The article describes the methods that Slate provides for importing data. If your data import is part of an integration with an external system, we strongly encourage you to read the Data and Document Management Overview article first, which provides a birds-eye view of data integrations and outlines our best practices for a successful integration.
Upload Dataset is Slate's import tool. Data comes in via batched files on an SFTP server or via web service calls. When the data arrives, a predefined source format handles all value and code translations. This helps ensure that year-over-year changes made to accommodate new fields or values are straightforward and can be handled by operations staff.
What file layouts can Slate consume?
Slate can consume Excel spreadsheets, delimited text files, fixed width files, XML, and JSON. We typically recommend using delimited files with column headers because you can add or remove columns at any time without negatively impacting the import process within Slate. This then allows for asynchronous changes to the data feed's specifications.
Most frequently, institutions deliver import files to an /incoming/ directory on the Technolutions SFTP servers, which are pulled at least once every 15 minutes. Files matching a specified filename mask are then loaded. The files are routed into our Upload Dataset interface.
It is also possible to pull a remote SFTP server, but only to the point of SFTP server availability. Since we can ensure that our servers remain highly available, the process is usually most reliable when using our infrastructure.
The source format documentation describes how to set up batched SFTP imports.
Pulling from a Remote Endpoint Into Slate's Upload Dataset
This option allows Slate to pull external web services for new data and then process this data through the Upload Data interface, just as if the files were transferred via SFTP. These could include XML posts but can also include delimited data.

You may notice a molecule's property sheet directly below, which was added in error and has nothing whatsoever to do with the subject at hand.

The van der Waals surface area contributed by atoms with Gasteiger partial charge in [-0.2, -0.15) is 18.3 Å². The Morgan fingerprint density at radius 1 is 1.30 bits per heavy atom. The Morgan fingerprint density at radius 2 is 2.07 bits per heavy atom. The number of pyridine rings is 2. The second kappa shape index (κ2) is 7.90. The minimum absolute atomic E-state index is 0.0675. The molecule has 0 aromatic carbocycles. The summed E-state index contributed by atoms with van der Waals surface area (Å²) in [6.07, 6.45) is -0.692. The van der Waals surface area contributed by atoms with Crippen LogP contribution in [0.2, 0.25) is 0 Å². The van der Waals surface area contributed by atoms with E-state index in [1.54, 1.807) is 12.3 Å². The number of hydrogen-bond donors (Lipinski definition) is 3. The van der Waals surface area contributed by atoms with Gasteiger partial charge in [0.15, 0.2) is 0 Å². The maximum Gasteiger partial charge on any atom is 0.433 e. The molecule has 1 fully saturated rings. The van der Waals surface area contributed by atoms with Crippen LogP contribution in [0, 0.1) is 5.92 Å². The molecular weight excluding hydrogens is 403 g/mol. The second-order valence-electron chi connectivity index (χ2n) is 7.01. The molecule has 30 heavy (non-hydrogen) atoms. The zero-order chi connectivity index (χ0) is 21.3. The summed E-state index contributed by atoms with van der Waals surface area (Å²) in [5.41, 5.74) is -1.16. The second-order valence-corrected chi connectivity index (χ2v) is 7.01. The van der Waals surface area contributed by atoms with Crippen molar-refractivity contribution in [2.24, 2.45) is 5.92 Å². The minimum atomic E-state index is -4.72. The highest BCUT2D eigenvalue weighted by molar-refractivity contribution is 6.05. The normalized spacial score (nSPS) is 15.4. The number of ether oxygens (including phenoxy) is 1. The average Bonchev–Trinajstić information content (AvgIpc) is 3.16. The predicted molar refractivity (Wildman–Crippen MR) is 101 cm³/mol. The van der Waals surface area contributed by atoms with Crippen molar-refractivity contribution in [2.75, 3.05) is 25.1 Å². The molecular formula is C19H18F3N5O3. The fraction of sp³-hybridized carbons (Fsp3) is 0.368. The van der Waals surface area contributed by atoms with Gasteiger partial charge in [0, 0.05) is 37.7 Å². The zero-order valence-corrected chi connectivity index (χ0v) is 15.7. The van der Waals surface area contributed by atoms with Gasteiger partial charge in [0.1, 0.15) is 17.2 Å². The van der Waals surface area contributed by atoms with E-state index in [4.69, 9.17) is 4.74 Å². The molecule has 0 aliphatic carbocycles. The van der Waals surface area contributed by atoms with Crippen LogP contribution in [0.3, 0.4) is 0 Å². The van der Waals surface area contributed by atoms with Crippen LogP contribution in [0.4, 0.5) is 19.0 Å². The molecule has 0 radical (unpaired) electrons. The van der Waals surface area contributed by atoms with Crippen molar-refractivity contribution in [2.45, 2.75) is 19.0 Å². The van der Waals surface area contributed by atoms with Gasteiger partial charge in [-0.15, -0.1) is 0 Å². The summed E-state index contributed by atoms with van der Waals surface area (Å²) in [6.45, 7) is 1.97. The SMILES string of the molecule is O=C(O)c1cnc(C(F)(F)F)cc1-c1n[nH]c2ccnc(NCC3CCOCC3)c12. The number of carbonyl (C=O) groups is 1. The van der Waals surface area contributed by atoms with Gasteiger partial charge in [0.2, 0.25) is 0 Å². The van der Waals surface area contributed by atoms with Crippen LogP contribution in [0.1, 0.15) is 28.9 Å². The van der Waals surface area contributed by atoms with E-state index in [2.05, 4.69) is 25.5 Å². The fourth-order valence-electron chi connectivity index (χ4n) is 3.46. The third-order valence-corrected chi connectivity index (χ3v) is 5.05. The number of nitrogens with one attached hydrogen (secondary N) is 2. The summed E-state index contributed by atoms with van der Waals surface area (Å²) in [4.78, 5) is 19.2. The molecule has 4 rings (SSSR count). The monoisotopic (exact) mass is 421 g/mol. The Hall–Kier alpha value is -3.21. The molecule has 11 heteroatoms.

Since the data updates are processed through our Upload Dataset mechanism, changes to records can be queued, batched, and run in the most efficient manner possible, which minimizes or eliminates any potential for observable record locking.
Pushing Data into Upload Dataset through a Web Service Endpoint
This option uses web services to post files into Slate that are then processed by the Upload Dataset mechanism, just as if the files were transferred via SFTP. This is also like the process of pulling from a remote endpoint.
Establishing Source Import Callbacks using a WebHook URL
Summit 2022 Feature
This option lets Slate send a Web Service HTTP POST to an external system. This POST includes a JSON Payload and confirms that the import was successful in Slate. The external system receiving this confirmation can use it to mark its records as exported and updated in Slate.
To add a web callback URL to a source format:
- From the main navigation, select Database.
- From the section Import and Data Processing, select Sources / Upload Dataset.
- On the right, click Source Formats.
- Select the source format to which you'd like to add a WebHook URL.
- On the right, click Edit.
Below is an example of a POST. For any records not updated or exported, a process can be implemented within your institution that prompts a member of your team to review and determine the root cause.
"summary": "Common App Prospects",
"started" : "2022-06-28T06:12:22.345Z",
"stopped" : "2022-06-28T06:12:23.577Z"
Explore related documentation on Web Services.
We recommend that files be sent using the industry-standard Document Import Processor (DIP) approach, where a zip archive is generated containing PDFs or TIFFs of the documents to be imported, along with an index file containing the filename of each document as well as any associated metadata parameters (such as EMPLID and document type). Slate can then extract the documents and index files to import the documents into the appropriate student records.
We recommend delivering import documents in a zip file using SFTP since SFTP is much more efficient with the transmission of a single file (such as a zip archive) than with thousands of individual files. While documents could be imported using Web Services, we advise that imports are handled using SFTP, since a zip archive containing potentially numerous PDFs could be quite large.
We also prefer PDFs to TIFFs, since a digital PDF of non-scanned data is a fraction of the size of a TIFF file. A TIFF file is a rasterized/bitmapped image without digital text content, and thus cannot be enlarged beyond the original resolution without a loss of fidelity.
Explore related documentation on Document Imports.